Universal Concept – Deadtime

The most important parameter for process control is the easiest to identify. The time after a change in the PID output till you see a significant change in the process variable is the total loop deadtime. Deadtime is directly or indirectly a factor in all aspects of control system design and tuning for loop performance. Without deadtime, I would be out of job (for startup experiences confirming this suspicion see A Funny Thing ). A control loop would see a change and make a correction immediately. The controller gain could be set as high as wanted and the control error could be as small as desired. A zero deadtime implies no filters (hence no noise) and no sensitivity and resolution limits (hence perfect measurement and valve precision) since these add deadtime to the response.

I asked Michel Ruel president of Top Control who I interviewed for Nov and Dec 2009 Control Talk columns “Show me the Money” Part 1 and Part 2 how does he set the PID execution time, filter time, and integral time to prevent excessive oscillation? Michel’s answer reaffirmed the insights learned from the great minds in Process Control (Greg Shinskey and Vernon Trevathan).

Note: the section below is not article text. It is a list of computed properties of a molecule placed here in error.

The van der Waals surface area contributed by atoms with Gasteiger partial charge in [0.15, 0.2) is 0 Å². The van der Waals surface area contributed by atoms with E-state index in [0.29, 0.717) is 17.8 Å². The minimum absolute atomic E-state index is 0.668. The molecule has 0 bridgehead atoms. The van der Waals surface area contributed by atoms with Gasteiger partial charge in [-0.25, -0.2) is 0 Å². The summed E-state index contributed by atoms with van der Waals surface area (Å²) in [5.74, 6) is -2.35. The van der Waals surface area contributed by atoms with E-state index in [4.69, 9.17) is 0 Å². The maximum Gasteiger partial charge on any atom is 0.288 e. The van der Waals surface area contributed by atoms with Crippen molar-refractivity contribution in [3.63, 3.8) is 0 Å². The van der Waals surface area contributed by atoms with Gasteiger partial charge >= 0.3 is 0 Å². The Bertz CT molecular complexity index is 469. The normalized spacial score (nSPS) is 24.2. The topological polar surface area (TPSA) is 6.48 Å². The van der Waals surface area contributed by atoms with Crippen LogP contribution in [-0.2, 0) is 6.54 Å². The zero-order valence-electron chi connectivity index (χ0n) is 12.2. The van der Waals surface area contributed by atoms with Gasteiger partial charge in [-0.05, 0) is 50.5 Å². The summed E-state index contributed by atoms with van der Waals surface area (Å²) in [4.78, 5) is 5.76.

scan time < filter time < rate time < deadtime < integral time < damped period

Note that the central term is deadtime. The ultimate period, minimum Lambda (closed loop time constant), minimum integral time, and minimum peak error are proportional to the deadtime, and the minimum integrated error is proportional to the deadtime squared. For more details on the importance of deadtime for these parameters and metrics, check out the Exceptional Opportunities in Process Control Course Presentations.

Deadtime is the key for getting the feedforward timing right. In Deminar #11 on Jan 5, we see how a feedforward delay set smaller than the disturbance deadtime causes inverse response and a delay set larger than the disturbance deadtime causes a large second upset that is particularly disruptive. The tightness of the feedforward delay setting required to prevent the feedforward from doing more harm than good was surprising. If the deadtime in the path of the feedforward correction is significantly larger than the deadtime in the path of the disturbance to the same point in the process, feedforward control is not advisable unless you are using wireless transmitters and the PIDplus (Demianr #11).

Deadtime is the key to preventing resonance. Since the ultimate period (natural frequency) is largely set by the deadtime, interacting loops with deadtimes that differ by less than a factor of five, will interact if tuned for maximum disturbance rejection.

Deadtime is also the key to the short cut tuning method, the subject of a future entry on this website.